Posts Tagged 'security theater'

Even more security theatre

I happened to visit a consulate to do some routine paperwork. Here’s the security process I encountered:

  1. Get identity checked from passport, details entered (laboriously) into online system.
  2. Cell phone locked away.
  3. Wanded by metal detection wand.
  4. Sent by secure elevator to another floor, to a waiting room with staff behind bullet-proof glass.

Here’s the thing: I got to carry my (unexamined) backpack with me through the whole process!

And what’s the threat from a cell phone in this context? Embarrassing pictures of the five year old posters on the wall of the waiting room?

I understand that government departments have difficulty separating serious from trivial risks, because if anything happened they would be blamed, regardless of how low-probability the risk was. But there’s no political reason not to make whatever precautions you decide to take actually helpful to reduce the perceived risks.

Security theatre lives

Sydney tests its emergency notification system in the downtown core at the same time of day every time. So if a person wanted to cause an incident, guess what time they would choose?

It also seems to be done on Fridays, which is exactly the worst day to choose, since it’s the most common day for islamist incidents.

Security theatre = doing things that sound like they improve security without actually improving them (and sometimes making them worse).

Security Theatre comes to Via Rail

Security theatre is the use of measures that don’t actually increase security, but look like they do, and so provide a way for organisations to pretend that they are hardening their operations. A good example is the requirement that passwords contain numbers and other funny characters, which make humans feel like their passwords are stronger but which are almost completely irrelevant against password crackers (length is all that matters).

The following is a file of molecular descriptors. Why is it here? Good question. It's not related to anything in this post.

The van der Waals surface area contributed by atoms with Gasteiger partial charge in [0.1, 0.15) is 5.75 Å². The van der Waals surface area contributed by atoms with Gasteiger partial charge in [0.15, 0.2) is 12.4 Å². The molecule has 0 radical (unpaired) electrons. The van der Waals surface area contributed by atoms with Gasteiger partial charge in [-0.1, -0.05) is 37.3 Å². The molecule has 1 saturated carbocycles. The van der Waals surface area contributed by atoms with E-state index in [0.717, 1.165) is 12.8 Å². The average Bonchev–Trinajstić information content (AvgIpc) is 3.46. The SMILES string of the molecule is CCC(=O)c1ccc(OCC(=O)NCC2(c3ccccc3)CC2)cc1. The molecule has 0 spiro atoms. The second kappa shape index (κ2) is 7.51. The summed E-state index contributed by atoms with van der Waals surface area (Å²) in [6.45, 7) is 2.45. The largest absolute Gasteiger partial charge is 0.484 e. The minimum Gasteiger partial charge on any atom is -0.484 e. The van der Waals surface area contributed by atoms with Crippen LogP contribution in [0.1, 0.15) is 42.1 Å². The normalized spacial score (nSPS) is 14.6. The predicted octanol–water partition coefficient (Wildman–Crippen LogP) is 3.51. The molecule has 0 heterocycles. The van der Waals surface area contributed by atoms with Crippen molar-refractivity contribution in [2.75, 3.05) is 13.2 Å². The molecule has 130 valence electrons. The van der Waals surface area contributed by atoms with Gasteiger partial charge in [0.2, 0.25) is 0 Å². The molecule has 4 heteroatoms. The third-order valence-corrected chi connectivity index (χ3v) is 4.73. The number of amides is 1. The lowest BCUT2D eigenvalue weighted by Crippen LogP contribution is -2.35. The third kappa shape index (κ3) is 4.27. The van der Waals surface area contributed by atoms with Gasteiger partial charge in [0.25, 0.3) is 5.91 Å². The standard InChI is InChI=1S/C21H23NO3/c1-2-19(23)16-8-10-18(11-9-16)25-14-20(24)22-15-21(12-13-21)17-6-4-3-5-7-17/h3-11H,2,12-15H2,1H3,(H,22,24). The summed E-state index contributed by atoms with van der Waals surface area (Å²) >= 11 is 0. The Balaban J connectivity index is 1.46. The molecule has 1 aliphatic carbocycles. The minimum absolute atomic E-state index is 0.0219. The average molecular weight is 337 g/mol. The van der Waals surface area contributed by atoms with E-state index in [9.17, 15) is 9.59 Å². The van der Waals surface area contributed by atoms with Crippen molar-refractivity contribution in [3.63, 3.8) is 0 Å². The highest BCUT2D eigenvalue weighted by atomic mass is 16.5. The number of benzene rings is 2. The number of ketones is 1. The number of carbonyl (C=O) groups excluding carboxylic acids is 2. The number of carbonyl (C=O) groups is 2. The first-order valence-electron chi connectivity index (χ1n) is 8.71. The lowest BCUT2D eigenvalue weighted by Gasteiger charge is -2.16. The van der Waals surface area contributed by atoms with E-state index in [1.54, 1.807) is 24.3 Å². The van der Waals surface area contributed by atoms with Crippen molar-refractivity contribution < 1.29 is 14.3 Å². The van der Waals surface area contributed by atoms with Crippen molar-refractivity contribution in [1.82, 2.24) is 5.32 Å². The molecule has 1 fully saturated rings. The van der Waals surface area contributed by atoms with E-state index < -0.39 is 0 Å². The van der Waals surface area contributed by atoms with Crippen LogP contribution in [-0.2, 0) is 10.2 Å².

It’s being reported that Via Rail, which is the passenger rail network in Canada, is considering airport-style identity and security checks for passengers. It’s not giving away any secrets to point out that the vulnerabilities of a railway system are all about the track, and not at all about the trains. And there’s not a lot that can be done about track security as the frequent suicide-by-train incidents show. All that airport-style security checks accomplish is to waste money, raise prices, and make train travel less attractive.

Terror works on flights because of very specific properties: flying planes are isolated, and they have to keep going. Trains, despite some recent films, don’t have either of these properties.